Now, the orchestra has around 60 members and is the largest volunteer orchestra in the entire Gulf Coast region.
“We never expected it to be this huge. And now we just kind of got thrown into this conducting classical music world, and it’s been the most awesome rollercoaster.” In 2015, they even decided to introduce a choral component, under the guidance of Cieslak, called the Voices of New Orleans (or VONO) which adds a new dynamic to the group’s output. “We can do big orchestral and choir pieces [and] can do more concerts a year.”
And they’re always looking for new recruits for both orchestra and choir. “We basically allow anybody that has a passion and a love for the music,” Bergeron says, though he admits it’s a bit harder for beginners to join the orchestra because they need their own instrument and have to be able to read music to some level. “We do try to include everybody. We say, ‘Come! Try it out!’ If you can hang, we would love to have you. [Or], if you would rather wait a semester and practice a little bit, come back [after].” Cieslak has even started hosting theory and music education classes before rehearsals to help out choir members who are untrained or just need a refresher.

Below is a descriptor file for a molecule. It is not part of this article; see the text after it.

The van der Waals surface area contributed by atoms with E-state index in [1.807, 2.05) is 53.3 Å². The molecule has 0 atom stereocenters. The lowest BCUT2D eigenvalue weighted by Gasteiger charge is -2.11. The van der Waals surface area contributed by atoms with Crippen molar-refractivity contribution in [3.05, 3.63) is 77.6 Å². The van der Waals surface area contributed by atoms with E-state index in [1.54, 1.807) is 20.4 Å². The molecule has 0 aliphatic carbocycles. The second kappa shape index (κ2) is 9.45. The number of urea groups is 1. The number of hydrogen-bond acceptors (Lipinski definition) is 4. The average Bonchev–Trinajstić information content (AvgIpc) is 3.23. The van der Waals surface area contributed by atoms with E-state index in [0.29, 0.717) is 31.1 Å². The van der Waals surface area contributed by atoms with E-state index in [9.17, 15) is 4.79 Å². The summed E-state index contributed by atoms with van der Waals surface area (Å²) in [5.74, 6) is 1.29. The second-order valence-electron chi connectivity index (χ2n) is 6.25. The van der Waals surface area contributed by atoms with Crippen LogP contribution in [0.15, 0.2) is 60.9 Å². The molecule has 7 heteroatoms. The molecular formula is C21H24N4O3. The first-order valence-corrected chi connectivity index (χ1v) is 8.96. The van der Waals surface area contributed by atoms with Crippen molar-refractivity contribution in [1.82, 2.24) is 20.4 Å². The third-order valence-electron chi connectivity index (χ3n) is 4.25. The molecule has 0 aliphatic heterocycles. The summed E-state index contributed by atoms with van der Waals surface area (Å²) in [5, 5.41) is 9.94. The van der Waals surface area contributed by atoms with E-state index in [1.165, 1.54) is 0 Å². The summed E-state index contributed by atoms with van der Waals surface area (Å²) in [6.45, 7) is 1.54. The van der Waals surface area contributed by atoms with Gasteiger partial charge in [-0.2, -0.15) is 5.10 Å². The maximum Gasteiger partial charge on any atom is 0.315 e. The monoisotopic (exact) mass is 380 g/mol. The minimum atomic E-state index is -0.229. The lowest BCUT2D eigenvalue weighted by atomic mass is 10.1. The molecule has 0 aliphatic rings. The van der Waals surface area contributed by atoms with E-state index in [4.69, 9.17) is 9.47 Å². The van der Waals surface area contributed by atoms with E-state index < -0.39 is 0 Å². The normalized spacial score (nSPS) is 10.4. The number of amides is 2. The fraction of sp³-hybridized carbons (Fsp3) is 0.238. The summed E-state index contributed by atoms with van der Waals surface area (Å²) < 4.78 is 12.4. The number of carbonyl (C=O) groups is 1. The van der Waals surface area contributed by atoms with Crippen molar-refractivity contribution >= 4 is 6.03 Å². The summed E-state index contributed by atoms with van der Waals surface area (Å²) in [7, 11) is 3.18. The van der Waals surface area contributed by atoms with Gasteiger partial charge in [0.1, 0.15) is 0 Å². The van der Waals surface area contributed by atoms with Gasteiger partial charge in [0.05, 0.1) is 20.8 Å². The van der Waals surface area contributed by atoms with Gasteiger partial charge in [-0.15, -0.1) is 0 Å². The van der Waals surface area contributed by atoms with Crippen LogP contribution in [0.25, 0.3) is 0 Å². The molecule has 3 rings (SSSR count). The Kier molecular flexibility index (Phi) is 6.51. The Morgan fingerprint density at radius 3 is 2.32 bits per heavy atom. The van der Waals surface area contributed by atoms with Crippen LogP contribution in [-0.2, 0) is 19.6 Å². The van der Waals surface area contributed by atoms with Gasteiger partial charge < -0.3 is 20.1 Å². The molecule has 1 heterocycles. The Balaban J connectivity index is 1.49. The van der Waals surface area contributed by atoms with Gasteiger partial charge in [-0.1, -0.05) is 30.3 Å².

Bergeron and Cieslak started conducting only a few years ago, but they’ve managed to make a name for themselves both in the city and in various musical circles. Both were invited to join the Bard Conservatory’s Conductor's Institute where only 25 young conductors from all over the world are invited to study conducting at the highest level. They also are both challenging the traditional role and perception of what a conductor is and can be.